Oscar 1958: Foreign Language Nominees–Year 3

In the third year of the foreign-language Oscar category, the five nominees were: “Mon Oncle” (My Uncle”) from France, which won, “Arms and the Man” from the Federal Republic of Germany, ” “The Road a Year Long” from Yugoslavia,” “The Usual Unidentified Thieves” (aka “Big Deal on Madonna Street”) from Italy, and “La Venganza” (“Venegance”) from Spain.

Mon Oncle

See long critique of Jacques Tati’s satirical  film in the Review section.

Mon Oncle
Mononcle poster.jpg

Theatrical release poster

The Usual Unidentified Thieves (Big Deal on Madonna Street)

The original title of Mario Monicelli’s landmark comedy is “I Solti Ignoti” (literally meaning “Persons Unknown”), but the better-known one is “Big Deal on Madonna Street” (aka “The Usual Unidentified Thieves”).

An all-star cast, headed by Marcello Mastroianni, Vittorio Gassman, Toto, and Claudia Cardinale, elevates this comedy of amateur thieves to delightful buffoonery. A gang of hapless guys plots an elaborate heist into a pawnshop, only to be undone by a series of funny and unexpected circumstances and their own incompetence.

Extremely popular wherever it played, the movie has been imitated to death with a number of U.S. efforts (Alan Taylor’s “Palookaville,” among them), though none is as delectable as the original, black-and-white picture.

Arms and the Man

“The Devil Came at Night” was directed by Robert Siodmak, besy-known for his American film noirs in the 1940s (“The Killers”), upon return to Germany.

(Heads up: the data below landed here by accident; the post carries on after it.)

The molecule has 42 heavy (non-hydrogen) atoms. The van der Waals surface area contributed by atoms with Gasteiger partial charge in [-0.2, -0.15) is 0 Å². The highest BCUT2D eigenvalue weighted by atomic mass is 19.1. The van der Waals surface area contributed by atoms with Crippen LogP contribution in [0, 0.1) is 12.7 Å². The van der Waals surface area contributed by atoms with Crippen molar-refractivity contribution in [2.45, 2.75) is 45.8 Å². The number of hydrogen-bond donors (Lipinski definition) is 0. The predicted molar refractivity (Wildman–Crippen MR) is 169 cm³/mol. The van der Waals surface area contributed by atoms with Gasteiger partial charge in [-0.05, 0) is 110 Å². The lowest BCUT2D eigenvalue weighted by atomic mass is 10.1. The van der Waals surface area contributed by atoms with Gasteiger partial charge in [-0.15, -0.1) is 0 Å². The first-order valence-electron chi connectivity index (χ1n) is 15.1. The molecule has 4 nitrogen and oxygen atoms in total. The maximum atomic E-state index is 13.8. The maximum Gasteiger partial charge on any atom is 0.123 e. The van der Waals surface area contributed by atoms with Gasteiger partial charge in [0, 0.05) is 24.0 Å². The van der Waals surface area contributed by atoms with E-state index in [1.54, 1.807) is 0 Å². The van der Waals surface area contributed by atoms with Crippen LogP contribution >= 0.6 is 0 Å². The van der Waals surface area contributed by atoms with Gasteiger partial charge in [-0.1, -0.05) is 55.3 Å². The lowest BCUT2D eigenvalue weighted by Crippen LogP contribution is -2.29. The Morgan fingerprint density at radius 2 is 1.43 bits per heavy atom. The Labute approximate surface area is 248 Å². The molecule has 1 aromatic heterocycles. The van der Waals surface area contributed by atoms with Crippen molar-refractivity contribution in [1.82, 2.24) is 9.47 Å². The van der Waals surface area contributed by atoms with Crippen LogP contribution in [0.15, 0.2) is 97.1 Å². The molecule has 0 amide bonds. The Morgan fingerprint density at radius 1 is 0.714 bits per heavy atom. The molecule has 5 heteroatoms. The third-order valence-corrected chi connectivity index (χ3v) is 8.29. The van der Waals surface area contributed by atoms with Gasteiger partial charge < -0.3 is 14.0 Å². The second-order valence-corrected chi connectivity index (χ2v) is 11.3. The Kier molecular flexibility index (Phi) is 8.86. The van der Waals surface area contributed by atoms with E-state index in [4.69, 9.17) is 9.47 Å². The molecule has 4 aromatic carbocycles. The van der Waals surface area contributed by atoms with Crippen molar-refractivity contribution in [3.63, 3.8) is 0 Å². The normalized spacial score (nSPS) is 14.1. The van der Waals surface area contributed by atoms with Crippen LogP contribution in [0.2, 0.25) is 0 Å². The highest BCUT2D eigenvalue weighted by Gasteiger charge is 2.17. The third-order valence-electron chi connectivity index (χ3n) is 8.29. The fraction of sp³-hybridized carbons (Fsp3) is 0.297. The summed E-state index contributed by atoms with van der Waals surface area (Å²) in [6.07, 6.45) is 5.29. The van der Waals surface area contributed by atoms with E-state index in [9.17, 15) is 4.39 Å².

Arms and the Man
Arms and the Man (film).jpg

Based on a real-life case, set in WWII, this suspenseful drama concerns an investigator of a series of murders, who discovers that the killer is a member of the Gestapo, but the Gestapo covers up the evidence, and instead blames an innocent man.

The film was released under different titles, including “The Devil Strikes at Night,” “Nazi Terror at Night,” and “Nights When the Devil Came,” which is the closest to the German title, “Nachts Wenn der Teufel Kamm.”

The Road a Year Long

Directed by Giuseppe de Santis, this semi-documentary film tells the story of a Yugoslav village that tries to have access to thee sea, hoping it will end poverty.

The Road a Year Long
The Road a Year Long.jpg

Italian release poste

Though submitted as Yugoslavia’s Oscar entry, the film is dominated by Italian talent, including de Santis, who also co-wrote the scenario, and grand landscape cinematography by Pasqualino de Santis.

La Venganza (Vengeance)

The great Italian actor Ralf Vallone stars in this Spanish revenge drama, penned and helmed by Juan Antonio Bardem, about a man seeking vengeance against those who caused his own erroneous imprisonment.

La Venganza (1958 movie poster).jpg

Theatrical release poster